The number of male teachers has hit a 40-year low, with men accounting for just 25 percent of educators. In preschools the numbers are even more skewed, with men accounting for only 6 percent, according to Community Advocates for Young Learners Institute (CAYL), based in Massachusetts. Stereotypes, low pay and lack of support are the reasons so few men go into teaching, says a report released last week by CAYL.
“Men in education at this level — arguably the most formative years of a child’s life — are an endangered species,” says Dr. Valora Washington, president of CAYL. “After parents, teachers are our earliest role models. Children need both male and female examples of how to behave and interact in a healthy, positive manner in today’s society.”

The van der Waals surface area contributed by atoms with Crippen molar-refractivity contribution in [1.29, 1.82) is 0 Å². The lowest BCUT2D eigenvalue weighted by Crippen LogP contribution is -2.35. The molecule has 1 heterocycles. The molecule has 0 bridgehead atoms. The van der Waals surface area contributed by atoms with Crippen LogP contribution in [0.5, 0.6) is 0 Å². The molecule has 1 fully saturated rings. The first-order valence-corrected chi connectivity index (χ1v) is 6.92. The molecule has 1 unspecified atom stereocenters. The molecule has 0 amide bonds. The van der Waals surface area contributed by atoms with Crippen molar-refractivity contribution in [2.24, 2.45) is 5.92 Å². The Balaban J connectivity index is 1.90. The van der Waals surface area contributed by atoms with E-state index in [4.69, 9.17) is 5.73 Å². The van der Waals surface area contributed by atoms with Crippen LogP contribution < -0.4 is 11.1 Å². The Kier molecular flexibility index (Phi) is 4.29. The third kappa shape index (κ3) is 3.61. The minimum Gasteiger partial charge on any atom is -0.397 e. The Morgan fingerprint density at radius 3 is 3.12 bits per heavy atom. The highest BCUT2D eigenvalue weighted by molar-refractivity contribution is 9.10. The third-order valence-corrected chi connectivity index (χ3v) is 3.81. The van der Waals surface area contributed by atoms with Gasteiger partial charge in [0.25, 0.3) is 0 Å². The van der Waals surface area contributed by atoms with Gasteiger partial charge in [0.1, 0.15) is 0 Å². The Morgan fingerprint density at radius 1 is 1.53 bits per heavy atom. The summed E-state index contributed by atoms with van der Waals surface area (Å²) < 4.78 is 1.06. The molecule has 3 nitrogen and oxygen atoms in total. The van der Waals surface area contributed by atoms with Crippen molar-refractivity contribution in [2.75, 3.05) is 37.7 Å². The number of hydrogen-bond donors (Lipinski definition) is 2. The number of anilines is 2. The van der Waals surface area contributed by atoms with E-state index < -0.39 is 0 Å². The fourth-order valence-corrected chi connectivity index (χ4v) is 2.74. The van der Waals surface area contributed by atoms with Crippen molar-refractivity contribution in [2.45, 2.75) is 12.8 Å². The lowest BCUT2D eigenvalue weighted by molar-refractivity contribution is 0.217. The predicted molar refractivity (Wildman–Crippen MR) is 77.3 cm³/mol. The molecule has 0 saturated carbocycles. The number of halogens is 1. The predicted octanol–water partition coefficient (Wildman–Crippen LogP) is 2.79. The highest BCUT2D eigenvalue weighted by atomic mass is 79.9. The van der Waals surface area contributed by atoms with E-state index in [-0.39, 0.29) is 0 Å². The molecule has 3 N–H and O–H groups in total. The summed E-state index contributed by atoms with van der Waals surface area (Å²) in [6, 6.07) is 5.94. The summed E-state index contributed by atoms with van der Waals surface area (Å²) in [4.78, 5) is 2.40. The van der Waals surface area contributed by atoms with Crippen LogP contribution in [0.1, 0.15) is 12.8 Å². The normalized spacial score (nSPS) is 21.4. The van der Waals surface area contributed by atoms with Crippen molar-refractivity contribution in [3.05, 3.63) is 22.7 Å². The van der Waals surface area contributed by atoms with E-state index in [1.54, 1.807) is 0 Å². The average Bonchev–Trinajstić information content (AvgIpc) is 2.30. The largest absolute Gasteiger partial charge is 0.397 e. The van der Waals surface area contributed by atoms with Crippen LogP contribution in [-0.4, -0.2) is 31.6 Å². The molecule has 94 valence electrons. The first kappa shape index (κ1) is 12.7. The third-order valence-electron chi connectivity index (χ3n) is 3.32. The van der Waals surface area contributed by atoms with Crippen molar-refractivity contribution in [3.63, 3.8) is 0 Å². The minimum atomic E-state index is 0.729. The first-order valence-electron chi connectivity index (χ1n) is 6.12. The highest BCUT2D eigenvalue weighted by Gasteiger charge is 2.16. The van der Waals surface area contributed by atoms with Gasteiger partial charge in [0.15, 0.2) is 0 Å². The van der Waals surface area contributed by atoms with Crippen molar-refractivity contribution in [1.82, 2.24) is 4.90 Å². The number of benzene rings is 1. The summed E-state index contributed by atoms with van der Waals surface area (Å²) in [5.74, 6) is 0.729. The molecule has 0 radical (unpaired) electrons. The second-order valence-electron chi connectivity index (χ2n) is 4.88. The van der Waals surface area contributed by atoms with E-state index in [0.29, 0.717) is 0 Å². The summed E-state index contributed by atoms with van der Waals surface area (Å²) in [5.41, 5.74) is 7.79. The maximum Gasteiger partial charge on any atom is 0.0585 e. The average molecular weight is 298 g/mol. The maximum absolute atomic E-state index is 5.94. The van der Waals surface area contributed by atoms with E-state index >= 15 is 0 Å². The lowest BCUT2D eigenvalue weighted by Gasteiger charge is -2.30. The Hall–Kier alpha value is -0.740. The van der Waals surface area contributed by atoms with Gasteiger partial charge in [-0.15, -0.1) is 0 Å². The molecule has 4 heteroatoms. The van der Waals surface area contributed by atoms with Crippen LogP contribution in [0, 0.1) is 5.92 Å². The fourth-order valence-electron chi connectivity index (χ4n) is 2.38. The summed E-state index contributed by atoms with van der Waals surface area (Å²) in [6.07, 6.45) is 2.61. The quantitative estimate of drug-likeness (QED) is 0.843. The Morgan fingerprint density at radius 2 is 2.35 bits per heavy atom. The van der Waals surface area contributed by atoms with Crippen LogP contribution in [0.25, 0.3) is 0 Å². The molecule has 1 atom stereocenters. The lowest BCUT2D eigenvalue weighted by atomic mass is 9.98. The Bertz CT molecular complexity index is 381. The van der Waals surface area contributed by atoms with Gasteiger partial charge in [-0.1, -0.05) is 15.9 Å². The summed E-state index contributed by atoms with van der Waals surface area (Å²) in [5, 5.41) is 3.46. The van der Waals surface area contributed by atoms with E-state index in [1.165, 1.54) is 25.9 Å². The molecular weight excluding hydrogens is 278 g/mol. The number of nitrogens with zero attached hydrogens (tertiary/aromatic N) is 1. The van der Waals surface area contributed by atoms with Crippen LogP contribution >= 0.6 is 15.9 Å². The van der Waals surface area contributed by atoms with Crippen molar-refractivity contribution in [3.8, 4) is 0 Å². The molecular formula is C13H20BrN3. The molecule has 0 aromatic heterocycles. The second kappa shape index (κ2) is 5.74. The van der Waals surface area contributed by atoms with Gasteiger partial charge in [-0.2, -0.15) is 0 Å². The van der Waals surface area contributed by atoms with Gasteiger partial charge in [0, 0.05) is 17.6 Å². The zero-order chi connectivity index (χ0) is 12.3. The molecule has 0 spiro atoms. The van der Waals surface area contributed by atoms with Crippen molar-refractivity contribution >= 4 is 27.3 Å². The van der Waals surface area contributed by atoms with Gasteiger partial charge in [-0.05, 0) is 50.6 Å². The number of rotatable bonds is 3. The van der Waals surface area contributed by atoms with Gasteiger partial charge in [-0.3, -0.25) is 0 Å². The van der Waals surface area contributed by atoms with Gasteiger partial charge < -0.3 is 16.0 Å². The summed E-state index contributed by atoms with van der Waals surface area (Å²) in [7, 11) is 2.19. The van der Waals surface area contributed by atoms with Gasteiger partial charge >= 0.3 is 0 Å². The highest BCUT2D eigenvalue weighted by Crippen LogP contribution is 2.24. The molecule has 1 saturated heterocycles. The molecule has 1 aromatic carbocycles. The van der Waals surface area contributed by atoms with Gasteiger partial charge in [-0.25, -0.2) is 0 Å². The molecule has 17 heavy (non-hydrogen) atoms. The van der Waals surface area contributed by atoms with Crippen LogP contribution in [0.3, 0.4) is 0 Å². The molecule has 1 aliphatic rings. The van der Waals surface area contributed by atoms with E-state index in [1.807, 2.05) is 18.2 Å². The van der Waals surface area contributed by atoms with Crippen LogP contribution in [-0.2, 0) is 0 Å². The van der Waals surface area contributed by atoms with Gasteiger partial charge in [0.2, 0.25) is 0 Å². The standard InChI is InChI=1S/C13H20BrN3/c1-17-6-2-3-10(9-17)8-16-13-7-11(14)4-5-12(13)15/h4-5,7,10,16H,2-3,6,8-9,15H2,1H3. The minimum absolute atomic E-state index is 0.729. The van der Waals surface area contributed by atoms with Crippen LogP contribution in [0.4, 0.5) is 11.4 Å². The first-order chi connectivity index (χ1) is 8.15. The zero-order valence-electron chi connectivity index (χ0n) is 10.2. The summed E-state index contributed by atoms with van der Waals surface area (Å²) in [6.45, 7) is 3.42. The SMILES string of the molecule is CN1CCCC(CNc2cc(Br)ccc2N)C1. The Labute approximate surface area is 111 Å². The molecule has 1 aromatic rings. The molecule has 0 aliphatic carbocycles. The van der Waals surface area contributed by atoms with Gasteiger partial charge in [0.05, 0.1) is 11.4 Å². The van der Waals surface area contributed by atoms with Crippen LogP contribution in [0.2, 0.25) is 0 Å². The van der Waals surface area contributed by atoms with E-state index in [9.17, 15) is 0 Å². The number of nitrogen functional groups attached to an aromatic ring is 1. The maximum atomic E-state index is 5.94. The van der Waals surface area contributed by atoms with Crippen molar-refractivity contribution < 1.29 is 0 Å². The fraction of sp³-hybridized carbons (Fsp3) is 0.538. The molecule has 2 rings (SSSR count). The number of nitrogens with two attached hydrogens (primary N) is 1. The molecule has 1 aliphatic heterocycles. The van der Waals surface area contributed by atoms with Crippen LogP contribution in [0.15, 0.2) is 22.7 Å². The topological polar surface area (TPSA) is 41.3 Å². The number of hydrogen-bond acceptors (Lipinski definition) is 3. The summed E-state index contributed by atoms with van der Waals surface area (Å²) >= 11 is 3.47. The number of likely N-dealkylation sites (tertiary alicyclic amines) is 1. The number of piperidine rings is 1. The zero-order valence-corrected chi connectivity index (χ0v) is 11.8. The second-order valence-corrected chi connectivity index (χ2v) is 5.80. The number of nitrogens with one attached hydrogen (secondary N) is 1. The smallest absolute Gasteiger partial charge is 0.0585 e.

The CAYL report applauds initiatives in some states to recruit more men into the teaching field. In South Carolina, Clemson University’s Call Me Mister program offers tuition assistance and academic support to Black males pursuing education degrees. In Missouri, the University of Missouri-Columbia’s Mizzou Men for Excellence in Elementary Education program provides support, mentoring and financial assistance to men working towards teaching certification.
CAYL has made key recommendations for Massachusetts, but since the male teacher shortage is a national problem, other states can likely benefit from implementing these recommendations to increase male teachers in early education:
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